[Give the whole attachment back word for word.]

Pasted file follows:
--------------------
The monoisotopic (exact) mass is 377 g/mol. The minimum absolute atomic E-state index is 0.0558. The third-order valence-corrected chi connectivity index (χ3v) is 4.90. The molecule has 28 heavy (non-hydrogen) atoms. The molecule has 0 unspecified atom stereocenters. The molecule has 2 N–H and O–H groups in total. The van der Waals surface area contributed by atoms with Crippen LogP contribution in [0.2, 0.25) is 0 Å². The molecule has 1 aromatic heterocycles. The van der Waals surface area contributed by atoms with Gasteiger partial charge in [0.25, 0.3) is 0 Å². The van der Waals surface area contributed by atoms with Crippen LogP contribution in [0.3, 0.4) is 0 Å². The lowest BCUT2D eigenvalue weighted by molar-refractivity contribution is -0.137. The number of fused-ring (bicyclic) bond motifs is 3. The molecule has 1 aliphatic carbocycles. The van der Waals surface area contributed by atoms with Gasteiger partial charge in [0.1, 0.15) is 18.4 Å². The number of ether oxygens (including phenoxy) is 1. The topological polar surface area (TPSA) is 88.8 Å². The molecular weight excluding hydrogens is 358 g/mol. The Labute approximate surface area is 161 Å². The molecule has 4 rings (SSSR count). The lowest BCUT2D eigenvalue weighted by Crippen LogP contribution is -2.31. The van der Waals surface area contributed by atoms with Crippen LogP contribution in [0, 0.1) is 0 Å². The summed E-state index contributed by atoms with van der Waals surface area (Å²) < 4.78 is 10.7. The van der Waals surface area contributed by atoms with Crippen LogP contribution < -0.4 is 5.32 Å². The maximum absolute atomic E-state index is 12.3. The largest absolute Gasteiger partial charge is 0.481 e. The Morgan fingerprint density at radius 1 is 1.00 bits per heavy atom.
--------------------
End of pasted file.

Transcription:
The monoisotopic (exact) mass is 377 g/mol. The minimum absolute atomic E-state index is 0.0558. The third-order valence-corrected chi connectivity index (χ3v) is 4.90. The molecule has 28 heavy (non-hydrogen) atoms. The molecule has 0 unspecified atom stereocenters. The molecule has 2 N–H and O–H groups in total. The van der Waals surface area contributed by atoms with Crippen LogP contribution in [0.2, 0.25) is 0 Å². The molecule has 1 aromatic heterocycles. The van der Waals surface area contributed by atoms with Gasteiger partial charge in [0.25, 0.3) is 0 Å². The van der Waals surface area contributed by atoms with Crippen LogP contribution in [0.3, 0.4) is 0 Å². The lowest BCUT2D eigenvalue weighted by molar-refractivity contribution is -0.137. The number of fused-ring (bicyclic) bond motifs is 3. The molecule has 1 aliphatic carbocycles. The van der Waals surface area contributed by atoms with Gasteiger partial charge in [0.1, 0.15) is 18.4 Å². The number of ether oxygens (including phenoxy) is 1. The topological polar surface area (TPSA) is 88.8 Å². The molecular weight excluding hydrogens is 358 g/mol. The Labute approximate surface area is 161 Å². The molecule has 4 rings (SSSR count). The lowest BCUT2D eigenvalue weighted by Crippen LogP contribution is -2.31. The van der Waals surface area contributed by atoms with Crippen LogP contribution in [0, 0.1) is 0 Å². The summed E-state index contributed by atoms with van der Waals surface area (Å²) < 4.78 is 10.7. The van der Waals surface area contributed by atoms with Crippen LogP contribution < -0.4 is 5.32 Å². The maximum absolute atomic E-state index is 12.3. The largest absolute Gasteiger partial charge is 0.481 e. The Morgan fingerprint density at radius 1 is 1.00 bits per heavy atom.